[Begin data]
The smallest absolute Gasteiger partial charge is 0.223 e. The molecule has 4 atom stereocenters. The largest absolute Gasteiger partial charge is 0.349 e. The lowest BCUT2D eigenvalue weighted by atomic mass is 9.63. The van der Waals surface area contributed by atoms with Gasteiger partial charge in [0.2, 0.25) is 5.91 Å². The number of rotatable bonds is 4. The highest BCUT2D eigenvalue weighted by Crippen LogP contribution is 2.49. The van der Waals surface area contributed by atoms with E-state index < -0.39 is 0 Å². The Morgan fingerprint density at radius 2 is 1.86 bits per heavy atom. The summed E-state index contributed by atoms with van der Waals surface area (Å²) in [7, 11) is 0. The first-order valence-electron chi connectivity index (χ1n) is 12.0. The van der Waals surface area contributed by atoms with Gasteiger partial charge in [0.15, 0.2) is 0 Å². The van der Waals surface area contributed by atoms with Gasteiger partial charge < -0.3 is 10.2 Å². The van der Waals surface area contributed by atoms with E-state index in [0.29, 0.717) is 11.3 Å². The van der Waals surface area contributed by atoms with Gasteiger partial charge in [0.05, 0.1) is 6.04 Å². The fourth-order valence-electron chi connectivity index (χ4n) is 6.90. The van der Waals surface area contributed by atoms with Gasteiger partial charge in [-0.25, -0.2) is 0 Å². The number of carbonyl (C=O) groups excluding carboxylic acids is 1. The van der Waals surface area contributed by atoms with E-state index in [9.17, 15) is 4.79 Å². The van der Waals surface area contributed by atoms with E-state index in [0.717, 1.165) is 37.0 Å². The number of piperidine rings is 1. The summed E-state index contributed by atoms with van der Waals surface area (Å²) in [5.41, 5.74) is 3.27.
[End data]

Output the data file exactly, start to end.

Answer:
The smallest absolute Gasteiger partial charge is 0.223 e. The molecule has 4 atom stereocenters. The largest absolute Gasteiger partial charge is 0.349 e. The lowest BCUT2D eigenvalue weighted by atomic mass is 9.63. The van der Waals surface area contributed by atoms with Gasteiger partial charge in [0.2, 0.25) is 5.91 Å². The number of rotatable bonds is 4. The highest BCUT2D eigenvalue weighted by Crippen LogP contribution is 2.49. The van der Waals surface area contributed by atoms with E-state index < -0.39 is 0 Å². The Morgan fingerprint density at radius 2 is 1.86 bits per heavy atom. The summed E-state index contributed by atoms with van der Waals surface area (Å²) in [7, 11) is 0. The first-order valence-electron chi connectivity index (χ1n) is 12.0. The van der Waals surface area contributed by atoms with Gasteiger partial charge in [0.15, 0.2) is 0 Å². The van der Waals surface area contributed by atoms with Gasteiger partial charge < -0.3 is 10.2 Å². The van der Waals surface area contributed by atoms with E-state index in [0.29, 0.717) is 11.3 Å². The van der Waals surface area contributed by atoms with Gasteiger partial charge in [0.05, 0.1) is 6.04 Å². The fourth-order valence-electron chi connectivity index (χ4n) is 6.90. The van der Waals surface area contributed by atoms with Gasteiger partial charge in [-0.25, -0.2) is 0 Å². The number of carbonyl (C=O) groups excluding carboxylic acids is 1. The van der Waals surface area contributed by atoms with E-state index in [9.17, 15) is 4.79 Å². The van der Waals surface area contributed by atoms with E-state index in [0.717, 1.165) is 37.0 Å². The number of piperidine rings is 1. The summed E-state index contributed by atoms with van der Waals surface area (Å²) in [5.41, 5.74) is 3.27.